"In my twenties I realized that the muse is a bum. The muse only shows up when you bait her by putting your ass in the chair. She can only be lured to your side by the sound of pounding keys, the smell of paper and ink."
— 1 week ago with 124 notes
"Nothing’s riding on this except the First Amendment of the Constitution, freedom of the press, and maybe the future of the country."
Ben Bradlee, as played by Jason Robards in the film ‘All the President’s Men.’
— 1 week ago with 1 note
#first amendment  #freedom of the press  #us constitution  #all the president's men  #Ben Bradlee  #quotes about journalism  #journalism 
quirkbooks:

A beautiful infographic featuring writing advice from Tolkien. Via GalleyCat.

quirkbooks:

A beautiful infographic featuring writing advice from Tolkien. Via GalleyCat.

— 3 weeks ago with 123 notes
"Dark slaughter was the river the Elder God rode."
From ‘Memories of Ice’ by Steven Erikson, in reference to K’rul.
— 3 weeks ago with 7 notes
#K'rul  #malazan  #steven erikson  #reading  #books  #The Booklands  #memories of ice 

Last night I finished Mona Lisa Overdrive, and it has one of the most memorable and aggravating last pages I’ve ever read.

I wanted there to be more.

— 1 month ago
#reading  #books  #William Gibson  #Mona Lisa Overdrive  #cyberpunk  #The Booklands 
"

This book’s corners were rounded. A wide strip of discoloration crossed the cover, maybe a stippled sun-stained blotch. It dissipated at the edges, those small points of color finally merging.

"One of the pages cut me," Conchita said.

"Paper cuts are the worst," Tori said.

"It was different than that." She turned the book over. Its back cover was rough, a spot near the spine had started to erode, wiry fibers poking free from the layers of cloth and cardboard. "I couldn’t see the cut. No one could."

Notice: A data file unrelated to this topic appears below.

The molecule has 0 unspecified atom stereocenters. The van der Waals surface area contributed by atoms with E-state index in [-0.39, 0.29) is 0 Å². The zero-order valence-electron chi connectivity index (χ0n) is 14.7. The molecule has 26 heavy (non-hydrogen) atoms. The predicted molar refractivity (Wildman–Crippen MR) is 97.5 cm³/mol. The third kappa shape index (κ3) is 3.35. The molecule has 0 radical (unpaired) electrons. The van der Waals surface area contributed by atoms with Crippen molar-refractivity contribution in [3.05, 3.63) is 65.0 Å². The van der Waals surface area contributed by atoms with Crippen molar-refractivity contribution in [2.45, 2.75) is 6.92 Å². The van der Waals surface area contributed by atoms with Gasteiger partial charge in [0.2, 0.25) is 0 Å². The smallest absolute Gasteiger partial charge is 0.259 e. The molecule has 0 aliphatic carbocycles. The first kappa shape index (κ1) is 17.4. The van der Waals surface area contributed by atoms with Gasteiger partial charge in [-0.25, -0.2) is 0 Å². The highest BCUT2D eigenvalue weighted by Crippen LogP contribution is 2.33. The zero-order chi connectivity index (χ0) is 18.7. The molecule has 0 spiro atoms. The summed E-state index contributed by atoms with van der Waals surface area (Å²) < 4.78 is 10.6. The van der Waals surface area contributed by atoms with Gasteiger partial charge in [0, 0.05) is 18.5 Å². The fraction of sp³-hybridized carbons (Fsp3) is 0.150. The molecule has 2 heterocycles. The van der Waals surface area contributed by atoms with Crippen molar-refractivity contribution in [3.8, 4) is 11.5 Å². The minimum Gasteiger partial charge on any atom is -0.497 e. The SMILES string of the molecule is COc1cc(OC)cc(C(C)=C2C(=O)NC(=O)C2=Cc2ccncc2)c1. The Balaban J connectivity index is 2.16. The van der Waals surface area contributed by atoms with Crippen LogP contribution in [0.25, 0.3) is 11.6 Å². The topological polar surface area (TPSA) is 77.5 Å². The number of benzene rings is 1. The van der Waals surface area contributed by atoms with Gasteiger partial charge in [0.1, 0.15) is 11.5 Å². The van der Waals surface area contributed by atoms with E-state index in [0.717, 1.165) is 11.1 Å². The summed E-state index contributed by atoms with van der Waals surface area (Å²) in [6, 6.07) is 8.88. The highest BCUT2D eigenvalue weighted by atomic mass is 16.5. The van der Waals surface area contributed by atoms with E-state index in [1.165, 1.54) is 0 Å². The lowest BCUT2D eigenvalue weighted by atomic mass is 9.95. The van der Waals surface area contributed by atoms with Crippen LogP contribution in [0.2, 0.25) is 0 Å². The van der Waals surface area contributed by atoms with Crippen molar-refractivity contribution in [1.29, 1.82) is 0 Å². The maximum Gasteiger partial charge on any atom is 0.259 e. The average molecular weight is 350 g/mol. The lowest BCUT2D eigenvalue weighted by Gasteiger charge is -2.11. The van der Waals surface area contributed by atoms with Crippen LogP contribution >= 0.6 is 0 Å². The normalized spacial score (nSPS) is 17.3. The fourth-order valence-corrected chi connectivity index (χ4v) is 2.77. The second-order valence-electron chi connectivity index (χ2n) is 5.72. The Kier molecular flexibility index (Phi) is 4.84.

"
Josette Vipond
— 1 month ago with 2 notes
#Josette Vipond  #reading  #books  #quotes from books  #quotes about reading  #The Booklands  #paper cut 
thecatsaysmiaw:

I was supposed to get that one book, just one, but is apparently not available in any bookstores I went to. So here I ended up with these! #bookhaul #books #bookstagram

thecatsaysmiaw:

I was supposed to get that one book, just one, but is apparently not available in any bookstores I went to. So here I ended up with these! #bookhaul #books #bookstagram

— 1 month ago with 4 notes

Are you a monster? Do you flip to the glossy pages in the middle of the book first, or do you wait, reading toward them? Time travel, or a countdown. 

— 1 month ago
#books  #reading  #pictures in books  #the booklands 

Do you live in or around/near Indianapolis? You might want to check out Indy Reads Books indyreadsbooks, an independent bookstore in downtown Indianapolis. The store directs money to the not-for-profit organization Indy Reads, which fights illiteracy within Indianapolis.

— 1 month ago with 44 notes
#Indy Reads Books  #bookstore  #indy bookstore  #independent bookstore  #Indiana  #Indaianapolis  #reading  #books  #The Booklands  #fighting illiteracy 

Currently reading Dirty Wars by Jeremy Scahill, and Mona Lisa Overdrive by William Gibson.

(I need to finish The Interestings by Meg Wolitzer, Iron Council by China Miėville, and The Flamethrowers by Rachel Kushner. I’m reading them, but I guess I define “currently” by what books I carry with me for the day. How do you define it?)

— 1 month ago
#reading  #currently reading  #books  #Dirty Wars  #Jeremy Scahill  #Mona Lisa Overdrive  #William Gibson  #The Interestings  #Meg Wolitzer  #Iron Council  #China Mieville  #The Booklands 

lobeltz:

I visited an amazing, hidden bookstore today. The owner came up and offered me tea, and asked if I was looking for anything specific. When I told her I was searching for Julia Child’s books she pointed me to a 13th edition of her “Mastering the Art of French Cooking”. She and I talked food and she told me her personal stories of meeting Julia on multiple occasions. As I kept browsing she came back and gave me a 1st edition of the 2nd volume of Julia’s book. I’m so thankful to have found a gem like this. 

Oh man I want to go here.

— 1 month ago with 39 notes